This was Russia's fifth massive hostage taking, with over 1,000 hostages captured, and yet the Russian security forces demonstrated that they had learned little from the debacle of Budennovsk, Pervomaysk and Kizlyar in the 1990s, or from Dubrovka/Nord Ost. Finally, the repeated statements in this debate that terrorists' demands were limited, or that the Russians refused to negotiate are factually wrong and politically dangerous. As both panelists indicated, Dr. Leonid Roshal, the children's surgeon from Moscow, had successful negotiations and some children in Beslan were indeed released. Ruslan Aushev, the former President of Ingushetia also negotiated.


Finally, some seem to confuse a "conventional" hostage taker with Islamist terrorists, of whom they prefer to know little. You can negotiate with a bank robber in order to release a hostage. You can use psychologists, you can use tricks. But ultimately you want to catch the perpetrator and put him to justice. If there is a chance that terrorists surrender, you can drag the negotiations, or promise them a release, but later intercept and neutralize them. Russians tried to do that in Budennovsk and Pervomaysk in the 1990s, where the same Shamil Basaev group has taken hundreds of hostages. They failed to catch him. The result - Basaev was back with vengeance. He is a mass murderer, infused with ideas of jihad, not a freedom fighter. Trying to depict him as one is like saying that the Nazis were German patriots who made the trains run on time. Untrue and misleading.

Negotiations with terrorists will breed more terrorism and blackmail, possibly with weapons of mass destruction. By the way, Neville Chamberlain and the French Prime Minister Daladier have "negotiated" with Hitler in 1938, and his "limited" demands on Czechoslovakia. You all know what happened next.

Let's not try to justify and explain the righteousness of cause of the Iraqi jihadi terrorists, of Hamas, Hizbollah, the Chechen Wahhabi extremists, of Islamic Jihad, Jamat Islamiya and Al Qaeda. These are the forces of evil which threaten our life, culture, religion, the wellbeing of the whole world.

Blood of thousands of their innocent victims, like Danile Perl, like the vicitims of 9/11, like the children of Beslan, cannot allow us to do so.

FP: Final word goes to you Mr. Loftus.

Loftus: It is ludicrous to shift the blame for Beslan to the victims. The Russian soldiers had been briefed that every effort to negotiate would be made, which would probably last for several days. The soldiers thought they had plenty of time to plan a rescue operation and erect a cordon. Many of the troops had not even put on their identifying armbands, which resulted in their being mistaken for terrorists. Many Russian troops were shot in the back by the heavily armed parents of Beslan who took part in a most chaotic and undisciplined effort to save as many of the children as they could.

It was the killers themselves who had no intention whatsoever of negotiating, they merely wanted publicity. As for Maskharov, who murdered his political predecessor, I understand the Russian troops now have him surrounded in Chechnya. The idea of him being given safe passage is to "negotiate" is just absurd. It was one more demand that the killers knew would never be met. To paraphrase the President, sometimes therapy just does not work. You just have to kill them.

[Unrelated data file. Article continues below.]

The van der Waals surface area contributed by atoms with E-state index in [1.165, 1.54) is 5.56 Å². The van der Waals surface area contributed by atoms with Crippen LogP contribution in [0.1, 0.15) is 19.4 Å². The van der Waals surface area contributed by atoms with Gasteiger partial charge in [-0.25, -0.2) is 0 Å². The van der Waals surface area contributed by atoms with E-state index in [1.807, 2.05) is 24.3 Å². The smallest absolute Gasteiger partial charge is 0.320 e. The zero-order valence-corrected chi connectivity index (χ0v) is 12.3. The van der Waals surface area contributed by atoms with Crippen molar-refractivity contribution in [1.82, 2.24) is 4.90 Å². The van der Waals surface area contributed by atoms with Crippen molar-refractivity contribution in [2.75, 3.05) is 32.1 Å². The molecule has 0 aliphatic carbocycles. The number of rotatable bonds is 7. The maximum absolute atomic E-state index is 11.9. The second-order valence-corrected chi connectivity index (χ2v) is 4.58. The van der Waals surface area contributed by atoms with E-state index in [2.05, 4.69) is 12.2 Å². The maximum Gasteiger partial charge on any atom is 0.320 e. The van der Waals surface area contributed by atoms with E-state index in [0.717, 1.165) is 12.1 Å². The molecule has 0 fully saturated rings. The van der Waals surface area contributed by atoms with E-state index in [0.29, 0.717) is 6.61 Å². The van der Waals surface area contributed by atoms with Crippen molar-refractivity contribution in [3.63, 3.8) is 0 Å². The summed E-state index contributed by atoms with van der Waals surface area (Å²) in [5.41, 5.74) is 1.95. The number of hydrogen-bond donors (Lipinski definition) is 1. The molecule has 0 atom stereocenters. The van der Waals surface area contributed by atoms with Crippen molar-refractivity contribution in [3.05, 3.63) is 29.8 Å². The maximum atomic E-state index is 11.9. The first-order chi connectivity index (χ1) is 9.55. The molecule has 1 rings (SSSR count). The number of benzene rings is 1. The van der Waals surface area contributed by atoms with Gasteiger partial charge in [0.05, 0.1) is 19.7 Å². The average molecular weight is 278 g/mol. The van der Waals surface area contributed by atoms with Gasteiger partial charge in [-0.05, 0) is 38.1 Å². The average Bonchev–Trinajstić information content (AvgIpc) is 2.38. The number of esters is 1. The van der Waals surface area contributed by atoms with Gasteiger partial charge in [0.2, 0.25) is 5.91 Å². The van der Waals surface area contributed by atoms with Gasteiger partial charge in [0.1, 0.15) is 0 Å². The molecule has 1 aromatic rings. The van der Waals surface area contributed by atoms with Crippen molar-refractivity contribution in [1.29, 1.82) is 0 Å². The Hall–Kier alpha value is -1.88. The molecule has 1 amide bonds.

The sad thing is that most Muslims in Chechnya despise the Islamic extremists. If they know of Qutb at all, it is that he is a heretic propagandist for the Muslim Brotherhood. The people of Chechnya know that the massacre in Beslan was a brutal tactic to try and goad the Russians into some brutal vengeance strike that would push the Chechens into the arms of the extremists.

The Islamic movement needs terror to incite more counter-terror to help their waning recruitment drive. It is, I submit, a sure sign of desperation by a movement that has lost the trust of the people. The fact that the Russians did not launch a massive bombardment of Chechen villages in retaliation is, I submit, a sign of the growing Russian maturation in counter insurgency. Decapitation, not devastation, is the route to victory.

The bottom line form the chaos in Beslan is that at least some kids survived. If the terrorists were able to fulfill their plans, none would have. The spetznatz units should have been primed to go from the first second. The Al Qaeda kidnapping manual makes it clear that this form of mass homicide attack is the wave of the future.

But in the ashes of Beslan, I see traces from the dustbin of history. The Muslim Brotherhood, founded in the 1920's, was the godfather of all the Islamic terrorist movements. The MB was a key instrument of Nazi intelligence throughout WWII. The British hid the Nazi Arabs in Egypt when the war was over, and sent them to kill Jews in 1948.

When the Egyptian government booted the MB out in 1952, our CIA took them in and evacuated them to Saudi Arabia. There, the Arab Nazis were given jobs in the religious schools, and educated a new generation of Islamofascists like Osama Bin Laden. The CIA asked the Saudis to send the Nazis of the Brotherhood into Afghanistan in the 1980's to defeat the Russians. In 1989, the CIA declared victory, shredded all their files for the Muslim Brotherhood, and went home.

The Saudis did not want the Arab nazis back (who now called themselves Al Qaeda, but they are still dominated by the Muslim Brotherhood). So the Saudis paid off the new generation of Arab Nazis and sent them to Chechnya to keep on killing Russians. Think I am kidding? Google search "Banna" and "Nazi" and you will see what I mean. Instead of flagellating the Russian incompetents for Beslan, we might take a look at ourselves. Perhaps had we finished the job of denazifying the Arabs as we did the Germans, World history might have taken a very different course.